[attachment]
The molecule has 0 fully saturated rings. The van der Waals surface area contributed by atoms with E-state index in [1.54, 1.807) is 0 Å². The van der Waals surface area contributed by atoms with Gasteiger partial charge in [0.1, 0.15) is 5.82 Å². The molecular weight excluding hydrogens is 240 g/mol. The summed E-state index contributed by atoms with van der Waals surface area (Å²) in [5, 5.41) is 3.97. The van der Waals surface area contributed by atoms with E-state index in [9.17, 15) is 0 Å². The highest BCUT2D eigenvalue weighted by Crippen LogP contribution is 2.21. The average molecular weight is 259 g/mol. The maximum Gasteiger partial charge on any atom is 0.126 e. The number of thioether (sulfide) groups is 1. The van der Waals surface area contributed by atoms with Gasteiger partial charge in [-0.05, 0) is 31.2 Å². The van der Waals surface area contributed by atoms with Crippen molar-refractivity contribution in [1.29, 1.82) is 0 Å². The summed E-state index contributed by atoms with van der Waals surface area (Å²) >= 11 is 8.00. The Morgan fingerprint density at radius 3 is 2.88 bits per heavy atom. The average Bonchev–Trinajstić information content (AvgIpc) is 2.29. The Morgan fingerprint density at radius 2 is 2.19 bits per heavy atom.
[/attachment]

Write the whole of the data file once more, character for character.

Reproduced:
The molecule has 0 fully saturated rings. The van der Waals surface area contributed by atoms with E-state index in [1.54, 1.807) is 0 Å². The van der Waals surface area contributed by atoms with Gasteiger partial charge in [0.1, 0.15) is 5.82 Å². The molecular weight excluding hydrogens is 240 g/mol. The summed E-state index contributed by atoms with van der Waals surface area (Å²) in [5, 5.41) is 3.97. The van der Waals surface area contributed by atoms with E-state index in [9.17, 15) is 0 Å². The highest BCUT2D eigenvalue weighted by Crippen LogP contribution is 2.21. The average molecular weight is 259 g/mol. The maximum Gasteiger partial charge on any atom is 0.126 e. The number of thioether (sulfide) groups is 1. The van der Waals surface area contributed by atoms with Gasteiger partial charge in [-0.05, 0) is 31.2 Å². The van der Waals surface area contributed by atoms with Crippen molar-refractivity contribution in [1.29, 1.82) is 0 Å². The summed E-state index contributed by atoms with van der Waals surface area (Å²) >= 11 is 8.00. The Morgan fingerprint density at radius 3 is 2.88 bits per heavy atom. The average Bonchev–Trinajstić information content (AvgIpc) is 2.29. The Morgan fingerprint density at radius 2 is 2.19 bits per heavy atom.